A floor, a door, four folding chairs, one megaphone, seven performers. The Norwegian choreographer, writer and director Alan Lucien Øyen proves you don’t need much to tell an engaging story. Or, in this case, multiple stories, and quite a few deaths, including one involving a hungry caterpillar-turned-rainbow-butterfly.
The setting is reminiscent of an amateur drama club, but one where every performer showcases their worst perceived flaws, instead of their greatest talents. Olivia (Aconca) is all self-doubt and self-hate, her body one big tightly wound coil. She keeps apologising for being there, for being seen, for moving, for breathing. ‘I love how my body hates me,’ she confides to the audience (for the texts Øyen collaborated closely with the dancers).
Zander (Constant) is the ultimate pleaser. In one scene he keeps offering people coffee, even his own, even though they have clearly and repeatedly stated they are not interested. ‘Did you like it? Did you love it? Do you like me?’ Zander wants to know, after performing a soliloquy on crows, flapping his hands excitedly. ‘My name is Zander and I like you!’
Lee-Yuan Tu is the only one who seems to be really comfortable in his own skin, playfully moving and lip-synching to sound recordings from classic Hollywood movies and musical numbers by Johnny Hartman and Billie Holiday.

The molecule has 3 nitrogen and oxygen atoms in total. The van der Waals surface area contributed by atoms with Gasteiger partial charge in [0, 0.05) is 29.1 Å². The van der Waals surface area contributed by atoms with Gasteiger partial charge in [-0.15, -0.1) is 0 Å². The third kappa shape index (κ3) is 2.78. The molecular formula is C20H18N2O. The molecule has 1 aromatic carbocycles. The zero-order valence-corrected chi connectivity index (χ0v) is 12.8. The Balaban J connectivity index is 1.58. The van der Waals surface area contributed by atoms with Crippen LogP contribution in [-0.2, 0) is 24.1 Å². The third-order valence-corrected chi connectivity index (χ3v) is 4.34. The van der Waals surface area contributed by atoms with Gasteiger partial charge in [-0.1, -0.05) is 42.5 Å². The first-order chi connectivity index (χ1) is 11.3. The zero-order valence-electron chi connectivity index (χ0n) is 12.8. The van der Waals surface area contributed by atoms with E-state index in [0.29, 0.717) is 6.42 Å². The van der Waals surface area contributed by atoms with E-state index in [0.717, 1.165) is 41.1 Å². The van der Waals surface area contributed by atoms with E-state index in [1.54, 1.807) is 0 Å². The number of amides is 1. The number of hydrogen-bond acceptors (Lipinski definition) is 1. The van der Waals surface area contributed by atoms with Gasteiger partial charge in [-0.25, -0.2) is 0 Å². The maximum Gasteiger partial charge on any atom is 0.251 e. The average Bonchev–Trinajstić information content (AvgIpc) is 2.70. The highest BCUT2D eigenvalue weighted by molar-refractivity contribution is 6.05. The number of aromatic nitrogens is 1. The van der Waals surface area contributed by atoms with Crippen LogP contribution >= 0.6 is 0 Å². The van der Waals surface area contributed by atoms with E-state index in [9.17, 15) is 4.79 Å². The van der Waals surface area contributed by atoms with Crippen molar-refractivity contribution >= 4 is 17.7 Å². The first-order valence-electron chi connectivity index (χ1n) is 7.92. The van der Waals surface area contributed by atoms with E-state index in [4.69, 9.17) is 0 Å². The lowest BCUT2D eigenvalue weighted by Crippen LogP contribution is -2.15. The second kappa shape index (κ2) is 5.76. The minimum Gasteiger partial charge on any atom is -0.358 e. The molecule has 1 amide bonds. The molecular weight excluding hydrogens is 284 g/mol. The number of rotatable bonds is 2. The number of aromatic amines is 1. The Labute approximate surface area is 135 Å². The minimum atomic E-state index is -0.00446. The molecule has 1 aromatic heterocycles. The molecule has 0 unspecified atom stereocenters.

The seemingly effortless way Øyen incorporates music and emotion in movement is mesmerising. It is especially potent in the duets, including the one where Zander keeps niftily and obtrusively inserting himself into Tom Weinberger’s personal space. Watching Aconca emoting the sounds of a drum set (an excerpt from the filmscore of Birdman, aptly called Claustrophobia) is one of the small, but definite highlights of the evening.
The performance works best when everything – text, music, and movement – comes together and you get to witness the pure joy of people simply expressing themselves. Like when Constant and Mai Lisa Guinoo re-enact the tale of the hungry caterpillar, as told by a child, and this version quickly and hilariously flies off the rails.
The piece is also helped by its choice of highly emotive music. It includes a fragment of Simeon ten Holt’s Canto Ostinato and a piece by Ólafur Arnalds, but also musical numbers from scores for films like Gone Girl, Victoria and The Neon Demon and even the jazzy tune from Twin Peaks.
Story, story, die. contains some really strong emotional, theatrical scenes – it is obvious why Øyen was asked by Tanzteater Wuppertal, the renowned dance theater company founded by the late artistic director Pina Bausch, to make a new piece for the company (one of the first after Bausch’s untimely death in 2009). A good case in point is another pivotal scene between Constant and Weinberger, where Weinberger – dressed in a bear costume – keeps luring Constant in with empty promises of love and companionship, only to brutally mock and belittle him, time and time again. He is like the little voice inside your head, your biggest critic.
Suddenly, at about two thirds in, I remembered what the work was actually supposed to be about: ‘truth and lies in times of likes and online love’. Seen that way, Weinberger isn’t an internal critic, but an actual one. The beauty of Story, story, die.is that it can still work both ways. The piece is both topical and timeless. We don’t need social media to feel insecure. But social media put it all out into the open, for everyone to see.
Seen: July 2 at International Theater Amsterdam, Julidans.